Aussie big four banks overpriced

Australia’s big four banks have raised significant amounts of new capital as the realization finally dawned on regulators that they were highly leveraged and likely to act as “an accelerant rather than a shock-absorber” in the next downturn.

Chris Joye writes in the AFR that the big four have raised $36 billion of new capital in the 2015 financial year:

Before Westpac’s $3.5 billion equity issue this week, the big banks had, through gritted teeth, accumulated $27 billion of extra equity over the 2015 financial year through “surprise” ASX issues, underwritten dividend reinvestment plans, asset sales and organic capital generation via retained earnings. If you add in “additional tier one” (AT1) capital issues (think CBA’s $3 billion “Perls VII”), total equity capital originated rises to about $32 billion, or almost $36 billion after Westpac’s effort this week.

The effect of deleveraging is clearly visible on the ASX 300 Banks Index [XBAK].

ASX 300 Banks Index

Having broken primary support, the index is retracing to test resistance at 84. Bearish divergence on 13-week Twiggs Money Flow, followed by reversal below zero, both warn of a primary down-trend. Respect of resistance at 84 would strengthen the signal, offering a (medium-term) target of 68* for the next decline.

* Target calculation: 76 – ( 84 – 76 ) = 68

Matt Wilson, head of financial research at the $10 billion Australian equities shop JCP Investment Partners, says the bad news for those “long” the oligarchs is that “we are still only halfway through the majors’ capital raising process at best”.

Chris calculates the remaining shortfall to be at least $35 billion:

Accounting for future asset growth, I calculated the big banks will need another $35 billion of tier one capital if the regulator pushes them towards a leverage ratio of, say, 5.5 per cent by 2019, which is still well below the 75th percentile peer.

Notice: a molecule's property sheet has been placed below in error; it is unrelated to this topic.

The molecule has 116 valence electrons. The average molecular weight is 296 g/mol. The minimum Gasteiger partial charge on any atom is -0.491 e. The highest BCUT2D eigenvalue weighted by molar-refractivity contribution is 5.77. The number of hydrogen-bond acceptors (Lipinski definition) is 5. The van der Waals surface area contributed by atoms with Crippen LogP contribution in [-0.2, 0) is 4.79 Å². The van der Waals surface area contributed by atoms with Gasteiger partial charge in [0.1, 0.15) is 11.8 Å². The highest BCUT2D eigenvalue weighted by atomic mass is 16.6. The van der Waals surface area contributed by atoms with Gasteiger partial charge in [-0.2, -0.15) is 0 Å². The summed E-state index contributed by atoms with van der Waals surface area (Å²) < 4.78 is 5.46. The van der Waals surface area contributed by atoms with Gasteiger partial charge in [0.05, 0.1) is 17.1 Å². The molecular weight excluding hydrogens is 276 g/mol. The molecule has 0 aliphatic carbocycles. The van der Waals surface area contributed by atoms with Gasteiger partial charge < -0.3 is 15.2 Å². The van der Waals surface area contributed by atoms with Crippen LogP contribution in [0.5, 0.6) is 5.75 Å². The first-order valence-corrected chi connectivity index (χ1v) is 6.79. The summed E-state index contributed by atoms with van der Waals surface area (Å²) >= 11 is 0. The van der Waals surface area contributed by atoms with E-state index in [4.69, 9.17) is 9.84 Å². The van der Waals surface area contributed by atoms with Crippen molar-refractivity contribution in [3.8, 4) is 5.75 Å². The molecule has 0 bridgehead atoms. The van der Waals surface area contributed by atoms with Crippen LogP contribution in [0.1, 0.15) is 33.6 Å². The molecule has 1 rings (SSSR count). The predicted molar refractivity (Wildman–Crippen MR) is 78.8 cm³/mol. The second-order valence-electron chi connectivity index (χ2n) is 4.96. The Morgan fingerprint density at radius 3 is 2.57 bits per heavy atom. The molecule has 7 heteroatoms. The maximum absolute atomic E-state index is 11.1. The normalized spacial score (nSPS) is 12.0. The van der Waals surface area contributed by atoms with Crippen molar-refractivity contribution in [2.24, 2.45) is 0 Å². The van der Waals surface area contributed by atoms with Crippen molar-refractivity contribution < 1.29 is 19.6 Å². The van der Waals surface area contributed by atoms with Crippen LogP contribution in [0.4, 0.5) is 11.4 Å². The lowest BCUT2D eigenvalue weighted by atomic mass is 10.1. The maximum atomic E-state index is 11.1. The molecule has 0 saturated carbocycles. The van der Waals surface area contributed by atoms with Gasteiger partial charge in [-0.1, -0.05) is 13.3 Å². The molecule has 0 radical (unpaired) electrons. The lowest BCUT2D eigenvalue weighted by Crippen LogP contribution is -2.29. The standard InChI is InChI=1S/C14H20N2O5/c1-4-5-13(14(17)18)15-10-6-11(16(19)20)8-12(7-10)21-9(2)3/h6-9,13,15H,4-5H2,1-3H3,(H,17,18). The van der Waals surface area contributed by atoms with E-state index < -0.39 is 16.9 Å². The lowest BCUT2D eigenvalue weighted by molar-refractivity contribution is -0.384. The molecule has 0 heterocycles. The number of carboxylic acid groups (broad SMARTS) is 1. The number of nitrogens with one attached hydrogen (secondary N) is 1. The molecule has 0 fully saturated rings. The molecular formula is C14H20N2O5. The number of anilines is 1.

One of the big four’s most attractive features is their high dividend-yield and attached franking credits, but Chris compares this to the far lower dividend payout ratios of international competitors and quotes several sources who believe the present ratios are unsustainable.

JCP’s Wilson does not think payout ratios are sustainable and accuses the big banks of “over-earning”. “Bad debts of 0.15 per cent are running at a 63 per cent discount to the through-the-cycle trend of 0.40 per cent,” he says. “Should we see a normal credit cycle unfold, then payouts will be cut significantly due to the pro-cyclicality of risk-weighted assets calculations and bad debts jumping above trend.”

He concludes:

Aboud [Stephen Aboud, head of LHC Capital Fund] reckons artificially high yields also explain why the big banks’ “2.5 times price-to-book valuations are miles above the 1-1.5 times benchmark of global peers”, which he describes as “a joke”.

Plenty of food for thought.

Read more from Chris Joye at Hedge funds that shorted the big banks | AFR

3 thoughts on “Aussie big four banks overpriced

  1. Joost Daalder says:

    I agree, Colin, and with both your points. Yes, the banks need to capitalize more, and yes, that will in the long term be good for shareholders.

  2. Alan says:

    The banks may head lower but looks to me like Chris Joye is just another hedge fund manager with a huge vested interest in talking the banks down?? Also comparing pricing of our banks to international banks might seem the correct thing to do but it is also a bit of a ‘joke’ given some of the differences in this market eg franking.

    • ColinTwiggs says:

      Sure hedge funds are shorting the banks and talking the stocks down. But the bottom line is they have identified and are exploiting weakness. The big four banks are way under-capitalized. If APRA is serious about making them a shock-absorber rather than an accelerant during a down-turn, it is going to take heaps more capital to achieve this. Strange as it may seem, I think this will be good in the long-term for shareholders. Bullet-proof banks offer low risk and exciting growth prospects.

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